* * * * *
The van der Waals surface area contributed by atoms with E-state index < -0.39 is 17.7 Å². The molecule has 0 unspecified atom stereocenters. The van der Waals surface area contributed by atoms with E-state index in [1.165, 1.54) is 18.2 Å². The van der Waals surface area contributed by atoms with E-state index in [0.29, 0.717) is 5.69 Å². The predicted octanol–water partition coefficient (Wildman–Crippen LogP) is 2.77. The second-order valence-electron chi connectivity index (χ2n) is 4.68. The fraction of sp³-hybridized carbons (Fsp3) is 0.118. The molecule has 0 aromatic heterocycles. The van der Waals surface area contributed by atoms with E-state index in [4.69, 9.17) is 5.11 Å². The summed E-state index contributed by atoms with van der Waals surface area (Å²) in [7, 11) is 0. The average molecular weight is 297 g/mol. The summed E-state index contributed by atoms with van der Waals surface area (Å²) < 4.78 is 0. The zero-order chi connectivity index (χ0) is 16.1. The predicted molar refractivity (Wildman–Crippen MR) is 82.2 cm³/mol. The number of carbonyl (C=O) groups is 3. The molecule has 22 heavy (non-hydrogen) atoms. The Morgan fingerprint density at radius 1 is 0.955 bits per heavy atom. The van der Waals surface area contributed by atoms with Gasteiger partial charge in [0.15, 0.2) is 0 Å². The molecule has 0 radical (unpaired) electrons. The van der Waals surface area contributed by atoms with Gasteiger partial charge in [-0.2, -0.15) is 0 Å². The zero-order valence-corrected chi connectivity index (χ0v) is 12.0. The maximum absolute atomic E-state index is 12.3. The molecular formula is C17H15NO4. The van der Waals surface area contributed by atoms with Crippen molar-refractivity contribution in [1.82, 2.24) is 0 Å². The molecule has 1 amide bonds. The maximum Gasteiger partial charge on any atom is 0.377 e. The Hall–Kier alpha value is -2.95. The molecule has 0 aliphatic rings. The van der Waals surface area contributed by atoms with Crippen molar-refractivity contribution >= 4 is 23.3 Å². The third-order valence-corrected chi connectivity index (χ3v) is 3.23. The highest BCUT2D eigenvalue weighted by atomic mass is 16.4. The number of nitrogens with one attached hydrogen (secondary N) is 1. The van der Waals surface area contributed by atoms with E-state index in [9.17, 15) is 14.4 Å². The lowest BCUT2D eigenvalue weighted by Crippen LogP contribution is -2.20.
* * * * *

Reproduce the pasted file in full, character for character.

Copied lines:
The van der Waals surface area contributed by atoms with E-state index < -0.39 is 17.7 Å². The molecule has 0 unspecified atom stereocenters. The van der Waals surface area contributed by atoms with E-state index in [1.165, 1.54) is 18.2 Å². The van der Waals surface area contributed by atoms with E-state index in [0.29, 0.717) is 5.69 Å². The predicted octanol–water partition coefficient (Wildman–Crippen LogP) is 2.77. The second-order valence-electron chi connectivity index (χ2n) is 4.68. The fraction of sp³-hybridized carbons (Fsp3) is 0.118. The molecule has 0 aromatic heterocycles. The van der Waals surface area contributed by atoms with E-state index in [4.69, 9.17) is 5.11 Å². The summed E-state index contributed by atoms with van der Waals surface area (Å²) in [7, 11) is 0. The average molecular weight is 297 g/mol. The summed E-state index contributed by atoms with van der Waals surface area (Å²) < 4.78 is 0. The zero-order chi connectivity index (χ0) is 16.1. The predicted molar refractivity (Wildman–Crippen MR) is 82.2 cm³/mol. The number of carbonyl (C=O) groups is 3. The molecule has 22 heavy (non-hydrogen) atoms. The Morgan fingerprint density at radius 1 is 0.955 bits per heavy atom. The van der Waals surface area contributed by atoms with Gasteiger partial charge in [0.15, 0.2) is 0 Å². The molecule has 0 radical (unpaired) electrons. The van der Waals surface area contributed by atoms with Gasteiger partial charge in [-0.2, -0.15) is 0 Å². The zero-order valence-corrected chi connectivity index (χ0v) is 12.0. The maximum absolute atomic E-state index is 12.3. The molecular formula is C17H15NO4. The van der Waals surface area contributed by atoms with Crippen molar-refractivity contribution in [1.82, 2.24) is 0 Å². The molecule has 1 amide bonds. The maximum Gasteiger partial charge on any atom is 0.377 e. The Hall–Kier alpha value is -2.95. The molecule has 0 aliphatic rings. The van der Waals surface area contributed by atoms with Crippen molar-refractivity contribution >= 4 is 23.3 Å². The third-order valence-corrected chi connectivity index (χ3v) is 3.23. The highest BCUT2D eigenvalue weighted by atomic mass is 16.4. The number of nitrogens with one attached hydrogen (secondary N) is 1. The van der Waals surface area contributed by atoms with E-state index in [9.17, 15) is 14.4 Å². The lowest BCUT2D eigenvalue weighted by Crippen LogP contribution is -2.20.